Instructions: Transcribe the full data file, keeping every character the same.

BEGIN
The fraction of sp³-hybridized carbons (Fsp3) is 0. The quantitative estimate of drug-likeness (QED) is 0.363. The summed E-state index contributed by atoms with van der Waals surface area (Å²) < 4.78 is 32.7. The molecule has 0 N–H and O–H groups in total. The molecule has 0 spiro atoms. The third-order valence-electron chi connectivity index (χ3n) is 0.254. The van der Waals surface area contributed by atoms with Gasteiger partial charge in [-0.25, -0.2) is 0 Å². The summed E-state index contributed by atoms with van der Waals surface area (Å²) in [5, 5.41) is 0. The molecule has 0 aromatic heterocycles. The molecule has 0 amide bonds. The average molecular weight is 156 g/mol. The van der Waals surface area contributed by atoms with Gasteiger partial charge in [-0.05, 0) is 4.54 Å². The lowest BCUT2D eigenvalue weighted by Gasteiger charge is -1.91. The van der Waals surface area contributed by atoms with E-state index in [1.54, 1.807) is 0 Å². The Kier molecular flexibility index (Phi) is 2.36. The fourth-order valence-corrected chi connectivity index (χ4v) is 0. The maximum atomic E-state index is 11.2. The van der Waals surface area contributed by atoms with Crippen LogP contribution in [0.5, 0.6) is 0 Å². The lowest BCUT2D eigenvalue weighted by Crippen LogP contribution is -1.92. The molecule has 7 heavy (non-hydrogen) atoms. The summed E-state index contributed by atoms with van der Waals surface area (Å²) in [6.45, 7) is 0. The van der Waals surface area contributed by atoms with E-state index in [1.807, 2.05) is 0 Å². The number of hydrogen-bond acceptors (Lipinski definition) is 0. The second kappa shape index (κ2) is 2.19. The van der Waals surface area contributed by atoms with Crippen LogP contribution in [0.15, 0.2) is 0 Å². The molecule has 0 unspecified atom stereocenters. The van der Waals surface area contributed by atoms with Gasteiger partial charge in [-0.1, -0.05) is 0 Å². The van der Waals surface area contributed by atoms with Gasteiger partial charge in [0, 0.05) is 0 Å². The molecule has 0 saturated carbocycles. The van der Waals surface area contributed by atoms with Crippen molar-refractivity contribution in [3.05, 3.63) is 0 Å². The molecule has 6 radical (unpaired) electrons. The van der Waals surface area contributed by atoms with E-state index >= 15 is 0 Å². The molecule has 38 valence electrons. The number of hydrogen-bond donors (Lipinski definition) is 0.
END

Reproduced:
The fraction of sp³-hybridized carbons (Fsp3) is 0. The quantitative estimate of drug-likeness (QED) is 0.363. The summed E-state index contributed by atoms with van der Waals surface area (Å²) < 4.78 is 32.7. The molecule has 0 N–H and O–H groups in total. The molecule has 0 spiro atoms. The third-order valence-electron chi connectivity index (χ3n) is 0.254. The van der Waals surface area contributed by atoms with Gasteiger partial charge in [-0.25, -0.2) is 0 Å². The summed E-state index contributed by atoms with van der Waals surface area (Å²) in [5, 5.41) is 0. The molecule has 0 aromatic heterocycles. The molecule has 0 amide bonds. The average molecular weight is 156 g/mol. The van der Waals surface area contributed by atoms with Gasteiger partial charge in [-0.05, 0) is 4.54 Å². The lowest BCUT2D eigenvalue weighted by Gasteiger charge is -1.91. The van der Waals surface area contributed by atoms with E-state index in [1.54, 1.807) is 0 Å². The Kier molecular flexibility index (Phi) is 2.36. The fourth-order valence-corrected chi connectivity index (χ4v) is 0. The maximum atomic E-state index is 11.2. The van der Waals surface area contributed by atoms with Crippen LogP contribution in [0.5, 0.6) is 0 Å². The lowest BCUT2D eigenvalue weighted by Crippen LogP contribution is -1.92. The molecule has 7 heavy (non-hydrogen) atoms. The summed E-state index contributed by atoms with van der Waals surface area (Å²) in [6.45, 7) is 0. The van der Waals surface area contributed by atoms with E-state index in [1.807, 2.05) is 0 Å². The number of hydrogen-bond acceptors (Lipinski definition) is 0. The second kappa shape index (κ2) is 2.19. The van der Waals surface area contributed by atoms with Crippen LogP contribution in [0.15, 0.2) is 0 Å². The molecule has 0 unspecified atom stereocenters. The van der Waals surface area contributed by atoms with Gasteiger partial charge in [-0.1, -0.05) is 0 Å². The van der Waals surface area contributed by atoms with Gasteiger partial charge in [0, 0.05) is 0 Å². The molecule has 0 saturated carbocycles. The van der Waals surface area contributed by atoms with Crippen molar-refractivity contribution in [3.05, 3.63) is 0 Å². The molecule has 6 radical (unpaired) electrons. The van der Waals surface area contributed by atoms with E-state index >= 15 is 0 Å². The molecule has 38 valence electrons. The number of hydrogen-bond donors (Lipinski definition) is 0.